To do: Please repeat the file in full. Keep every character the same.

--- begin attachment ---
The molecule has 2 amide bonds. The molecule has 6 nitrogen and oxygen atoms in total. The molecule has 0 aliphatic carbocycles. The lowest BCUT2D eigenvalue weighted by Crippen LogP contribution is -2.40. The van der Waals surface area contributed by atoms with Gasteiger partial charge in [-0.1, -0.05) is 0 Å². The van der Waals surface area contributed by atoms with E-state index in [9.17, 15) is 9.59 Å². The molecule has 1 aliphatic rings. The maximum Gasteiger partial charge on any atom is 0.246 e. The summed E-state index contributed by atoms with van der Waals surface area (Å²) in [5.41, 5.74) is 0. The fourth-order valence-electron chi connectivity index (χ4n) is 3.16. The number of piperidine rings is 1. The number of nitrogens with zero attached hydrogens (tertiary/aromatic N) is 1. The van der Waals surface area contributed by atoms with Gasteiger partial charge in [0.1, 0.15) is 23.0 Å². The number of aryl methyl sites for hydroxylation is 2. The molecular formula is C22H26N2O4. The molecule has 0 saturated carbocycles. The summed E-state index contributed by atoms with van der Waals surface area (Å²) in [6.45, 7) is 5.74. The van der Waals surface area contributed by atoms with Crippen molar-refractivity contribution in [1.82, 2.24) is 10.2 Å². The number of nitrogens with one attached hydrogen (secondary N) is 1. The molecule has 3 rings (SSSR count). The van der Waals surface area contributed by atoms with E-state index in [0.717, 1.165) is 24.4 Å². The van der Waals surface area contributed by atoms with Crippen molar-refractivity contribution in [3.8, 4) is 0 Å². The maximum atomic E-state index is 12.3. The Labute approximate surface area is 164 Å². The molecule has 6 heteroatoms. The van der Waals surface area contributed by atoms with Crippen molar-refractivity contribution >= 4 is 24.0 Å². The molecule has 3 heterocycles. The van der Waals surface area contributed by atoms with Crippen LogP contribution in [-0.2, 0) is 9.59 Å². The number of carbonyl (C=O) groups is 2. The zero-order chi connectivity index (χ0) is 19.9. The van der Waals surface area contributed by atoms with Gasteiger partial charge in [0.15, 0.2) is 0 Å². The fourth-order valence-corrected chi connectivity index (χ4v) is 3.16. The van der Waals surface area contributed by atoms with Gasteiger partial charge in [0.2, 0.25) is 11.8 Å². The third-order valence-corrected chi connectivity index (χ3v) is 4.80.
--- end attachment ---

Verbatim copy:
The molecule has 2 amide bonds. The molecule has 6 nitrogen and oxygen atoms in total. The molecule has 0 aliphatic carbocycles. The lowest BCUT2D eigenvalue weighted by Crippen LogP contribution is -2.40. The van der Waals surface area contributed by atoms with Gasteiger partial charge in [-0.1, -0.05) is 0 Å². The van der Waals surface area contributed by atoms with E-state index in [9.17, 15) is 9.59 Å². The molecule has 1 aliphatic rings. The maximum Gasteiger partial charge on any atom is 0.246 e. The summed E-state index contributed by atoms with van der Waals surface area (Å²) in [5.41, 5.74) is 0. The fourth-order valence-electron chi connectivity index (χ4n) is 3.16. The number of piperidine rings is 1. The number of nitrogens with zero attached hydrogens (tertiary/aromatic N) is 1. The van der Waals surface area contributed by atoms with Gasteiger partial charge in [0.1, 0.15) is 23.0 Å². The number of aryl methyl sites for hydroxylation is 2. The molecular formula is C22H26N2O4. The molecule has 0 saturated carbocycles. The summed E-state index contributed by atoms with van der Waals surface area (Å²) in [6.45, 7) is 5.74. The van der Waals surface area contributed by atoms with Crippen molar-refractivity contribution in [1.82, 2.24) is 10.2 Å². The number of nitrogens with one attached hydrogen (secondary N) is 1. The molecule has 3 rings (SSSR count). The van der Waals surface area contributed by atoms with E-state index in [0.717, 1.165) is 24.4 Å². The van der Waals surface area contributed by atoms with Crippen molar-refractivity contribution in [3.8, 4) is 0 Å². The maximum atomic E-state index is 12.3. The Labute approximate surface area is 164 Å². The molecule has 6 heteroatoms. The van der Waals surface area contributed by atoms with Crippen molar-refractivity contribution >= 4 is 24.0 Å². The molecule has 3 heterocycles. The van der Waals surface area contributed by atoms with Crippen LogP contribution in [-0.2, 0) is 9.59 Å². The number of carbonyl (C=O) groups is 2. The zero-order chi connectivity index (χ0) is 19.9. The van der Waals surface area contributed by atoms with Gasteiger partial charge in [0.15, 0.2) is 0 Å². The fourth-order valence-corrected chi connectivity index (χ4v) is 3.16. The van der Waals surface area contributed by atoms with Gasteiger partial charge in [0.2, 0.25) is 11.8 Å². The third-order valence-corrected chi connectivity index (χ3v) is 4.80.